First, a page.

Florida Voucher Policy Excludes Hybrid Private School Students!

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Cybersecdn In Florida, a pressing educational dilemma surfaces as parents of children attending “hybrid” private schools find themselves ineligible for the state’s school voucher program. This issue was highlighted in a recent legislative session where the state’s voucher system, designed to allocate public funds for private education, was under review. Despite amendments, the program continues to exclude students of hybrid institutions, where education is a mix of in-school and at-home learning.

Katherine Gordon, a Tampa Bay parent, epitomizes the struggle many face. Despite numerous appeals to the Florida Department of Education and Governor Ron DeSantis, her children at North Bay Christian Academy remain voucher-ineligible due to their part-time student status. The school’s model, involving three days of in-class instruction supplemented by two days of home-based education, seemingly disqualifies them from full-time student benefits.

Hybrid Private School Students

The proposed legislative solution, HB 1403, spearheaded by Rep. Josie Tomkow, fails to address these families’ unique circumstances. The bill’s framework suggests a potential workaround by re-enrolling students under a Personalized Education Program (PEP), but this route poses significant risks, including jeopardizing the recognition of diplomas from accredited private institutions.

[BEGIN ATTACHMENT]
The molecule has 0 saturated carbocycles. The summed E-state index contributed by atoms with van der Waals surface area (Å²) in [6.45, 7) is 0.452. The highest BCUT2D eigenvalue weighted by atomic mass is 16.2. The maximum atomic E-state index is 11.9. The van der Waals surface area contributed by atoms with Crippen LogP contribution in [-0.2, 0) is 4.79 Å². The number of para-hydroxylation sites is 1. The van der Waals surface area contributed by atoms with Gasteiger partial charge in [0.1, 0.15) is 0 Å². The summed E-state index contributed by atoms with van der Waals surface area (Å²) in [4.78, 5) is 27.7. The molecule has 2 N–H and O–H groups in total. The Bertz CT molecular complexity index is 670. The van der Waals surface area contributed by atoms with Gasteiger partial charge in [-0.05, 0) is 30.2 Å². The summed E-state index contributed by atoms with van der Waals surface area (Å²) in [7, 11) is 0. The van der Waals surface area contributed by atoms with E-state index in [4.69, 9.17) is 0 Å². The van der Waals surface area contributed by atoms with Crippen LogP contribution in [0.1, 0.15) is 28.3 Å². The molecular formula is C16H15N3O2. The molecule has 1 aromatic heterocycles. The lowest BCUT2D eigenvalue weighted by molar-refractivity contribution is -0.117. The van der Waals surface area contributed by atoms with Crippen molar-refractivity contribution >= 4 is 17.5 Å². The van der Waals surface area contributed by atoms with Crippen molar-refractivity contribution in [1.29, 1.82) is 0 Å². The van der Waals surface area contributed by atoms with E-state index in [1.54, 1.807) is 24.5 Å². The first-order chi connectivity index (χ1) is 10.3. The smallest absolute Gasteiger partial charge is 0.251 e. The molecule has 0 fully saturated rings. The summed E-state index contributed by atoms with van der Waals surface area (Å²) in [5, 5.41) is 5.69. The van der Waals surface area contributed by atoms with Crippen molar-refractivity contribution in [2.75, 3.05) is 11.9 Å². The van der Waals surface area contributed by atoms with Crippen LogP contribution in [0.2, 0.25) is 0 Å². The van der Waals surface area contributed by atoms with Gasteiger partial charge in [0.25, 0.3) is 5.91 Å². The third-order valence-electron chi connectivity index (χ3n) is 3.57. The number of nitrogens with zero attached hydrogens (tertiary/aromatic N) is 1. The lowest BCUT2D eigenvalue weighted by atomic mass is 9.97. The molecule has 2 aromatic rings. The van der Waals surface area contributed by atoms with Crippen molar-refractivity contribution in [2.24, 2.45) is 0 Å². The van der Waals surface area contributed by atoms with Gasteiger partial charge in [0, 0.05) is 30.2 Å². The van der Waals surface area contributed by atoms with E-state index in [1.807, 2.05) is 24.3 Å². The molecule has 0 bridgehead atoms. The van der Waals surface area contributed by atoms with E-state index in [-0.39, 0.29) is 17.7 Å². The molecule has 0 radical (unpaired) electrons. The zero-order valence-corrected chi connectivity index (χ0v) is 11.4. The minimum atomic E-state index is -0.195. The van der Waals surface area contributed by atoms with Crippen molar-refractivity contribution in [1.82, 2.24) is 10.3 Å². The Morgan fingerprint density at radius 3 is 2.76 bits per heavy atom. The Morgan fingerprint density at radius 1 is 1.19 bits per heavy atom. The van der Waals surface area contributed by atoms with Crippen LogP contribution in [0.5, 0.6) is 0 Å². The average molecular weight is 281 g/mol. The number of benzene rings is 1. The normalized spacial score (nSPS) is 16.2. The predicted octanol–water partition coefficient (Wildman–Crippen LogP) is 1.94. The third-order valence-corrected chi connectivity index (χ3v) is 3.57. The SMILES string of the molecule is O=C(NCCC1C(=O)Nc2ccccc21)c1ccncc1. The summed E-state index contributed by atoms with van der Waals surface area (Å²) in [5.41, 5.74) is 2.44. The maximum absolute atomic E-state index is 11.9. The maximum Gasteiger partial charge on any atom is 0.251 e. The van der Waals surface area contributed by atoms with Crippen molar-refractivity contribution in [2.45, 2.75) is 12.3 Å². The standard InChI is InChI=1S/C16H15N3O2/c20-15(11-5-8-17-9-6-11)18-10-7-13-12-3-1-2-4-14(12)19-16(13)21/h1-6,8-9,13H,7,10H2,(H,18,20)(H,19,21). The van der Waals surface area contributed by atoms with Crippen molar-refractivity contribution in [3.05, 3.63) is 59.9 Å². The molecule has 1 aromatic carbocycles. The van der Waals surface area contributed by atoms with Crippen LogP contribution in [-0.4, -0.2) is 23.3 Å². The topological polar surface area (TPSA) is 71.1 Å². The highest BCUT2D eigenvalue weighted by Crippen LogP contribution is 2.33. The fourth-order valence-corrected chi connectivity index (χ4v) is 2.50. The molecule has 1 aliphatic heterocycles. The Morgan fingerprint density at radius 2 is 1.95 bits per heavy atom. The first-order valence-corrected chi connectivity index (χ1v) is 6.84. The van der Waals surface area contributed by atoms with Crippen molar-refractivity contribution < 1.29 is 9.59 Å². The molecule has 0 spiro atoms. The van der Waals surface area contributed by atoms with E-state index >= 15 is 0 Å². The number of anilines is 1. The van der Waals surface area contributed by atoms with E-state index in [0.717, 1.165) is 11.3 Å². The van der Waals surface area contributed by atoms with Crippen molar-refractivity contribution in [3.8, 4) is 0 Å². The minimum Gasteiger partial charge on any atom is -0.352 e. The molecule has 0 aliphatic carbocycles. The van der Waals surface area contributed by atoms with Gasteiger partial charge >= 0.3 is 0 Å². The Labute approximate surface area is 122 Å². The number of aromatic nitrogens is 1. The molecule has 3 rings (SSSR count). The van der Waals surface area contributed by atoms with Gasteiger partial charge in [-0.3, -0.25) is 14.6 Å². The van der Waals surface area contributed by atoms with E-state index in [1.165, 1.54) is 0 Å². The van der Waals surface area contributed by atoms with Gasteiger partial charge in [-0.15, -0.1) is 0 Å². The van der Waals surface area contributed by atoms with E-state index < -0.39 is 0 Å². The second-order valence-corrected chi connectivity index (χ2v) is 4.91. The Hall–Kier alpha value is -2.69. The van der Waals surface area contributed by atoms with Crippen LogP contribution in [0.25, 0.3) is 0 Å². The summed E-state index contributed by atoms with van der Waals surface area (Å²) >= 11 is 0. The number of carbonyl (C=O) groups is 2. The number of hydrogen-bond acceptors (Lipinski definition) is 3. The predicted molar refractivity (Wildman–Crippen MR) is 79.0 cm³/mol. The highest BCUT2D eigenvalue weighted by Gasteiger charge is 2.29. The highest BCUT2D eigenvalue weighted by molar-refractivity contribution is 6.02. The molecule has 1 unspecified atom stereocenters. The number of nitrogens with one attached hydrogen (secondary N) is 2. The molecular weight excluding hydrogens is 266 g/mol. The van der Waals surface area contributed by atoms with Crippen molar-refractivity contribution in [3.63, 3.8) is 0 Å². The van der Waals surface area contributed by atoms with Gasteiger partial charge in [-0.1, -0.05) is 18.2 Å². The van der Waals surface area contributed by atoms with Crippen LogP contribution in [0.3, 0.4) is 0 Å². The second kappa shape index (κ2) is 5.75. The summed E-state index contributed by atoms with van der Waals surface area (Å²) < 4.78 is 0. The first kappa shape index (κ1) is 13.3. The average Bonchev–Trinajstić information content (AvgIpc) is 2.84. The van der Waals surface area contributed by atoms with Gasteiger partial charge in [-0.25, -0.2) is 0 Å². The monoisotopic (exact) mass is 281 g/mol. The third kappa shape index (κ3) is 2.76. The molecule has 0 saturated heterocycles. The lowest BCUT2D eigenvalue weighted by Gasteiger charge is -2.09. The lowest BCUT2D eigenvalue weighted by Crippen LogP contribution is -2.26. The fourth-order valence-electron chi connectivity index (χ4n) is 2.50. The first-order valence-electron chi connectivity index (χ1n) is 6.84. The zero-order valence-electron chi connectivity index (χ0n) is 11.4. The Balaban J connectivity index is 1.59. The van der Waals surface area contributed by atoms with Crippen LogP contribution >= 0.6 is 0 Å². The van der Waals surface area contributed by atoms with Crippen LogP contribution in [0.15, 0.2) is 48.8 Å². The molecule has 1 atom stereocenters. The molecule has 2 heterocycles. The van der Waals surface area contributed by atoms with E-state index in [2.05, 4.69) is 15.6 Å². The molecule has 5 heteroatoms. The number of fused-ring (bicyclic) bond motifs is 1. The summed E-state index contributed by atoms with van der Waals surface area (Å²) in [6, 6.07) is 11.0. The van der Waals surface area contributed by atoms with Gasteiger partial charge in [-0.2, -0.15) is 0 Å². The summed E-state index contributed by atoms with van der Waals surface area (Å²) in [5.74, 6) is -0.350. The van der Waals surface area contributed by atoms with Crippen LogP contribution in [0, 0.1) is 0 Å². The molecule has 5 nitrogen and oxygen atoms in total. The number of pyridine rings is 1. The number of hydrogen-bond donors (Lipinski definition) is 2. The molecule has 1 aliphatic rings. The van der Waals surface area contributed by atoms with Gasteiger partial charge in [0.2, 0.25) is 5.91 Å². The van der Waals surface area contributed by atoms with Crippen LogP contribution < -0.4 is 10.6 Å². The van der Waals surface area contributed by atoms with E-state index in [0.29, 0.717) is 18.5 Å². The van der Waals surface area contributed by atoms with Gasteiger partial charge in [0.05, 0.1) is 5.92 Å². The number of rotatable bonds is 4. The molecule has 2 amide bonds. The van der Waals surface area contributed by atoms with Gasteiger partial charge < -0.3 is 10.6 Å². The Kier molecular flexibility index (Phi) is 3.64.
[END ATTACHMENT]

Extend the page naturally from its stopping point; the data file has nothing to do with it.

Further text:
Bethany Martin from the International Community School near Orlando voices a common concern among hybrid school administrators: the potential degradation of educational credentials and the complexity of accessing state funds without compromising the school’s integrity and offerings.

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The legislation, while moving forward, leaves families like Gordon’s in a state of uncertainty and disappointment. The fiscal prudence exercised in the bill’s drafting, as emphasized by Tomkow, underscores the legislative intent to ensure the program’s sustainability. However, it simultaneously highlights the ongoing challenges faced by families seeking flexible educational paths for their children outside the traditional public or private school frameworks.

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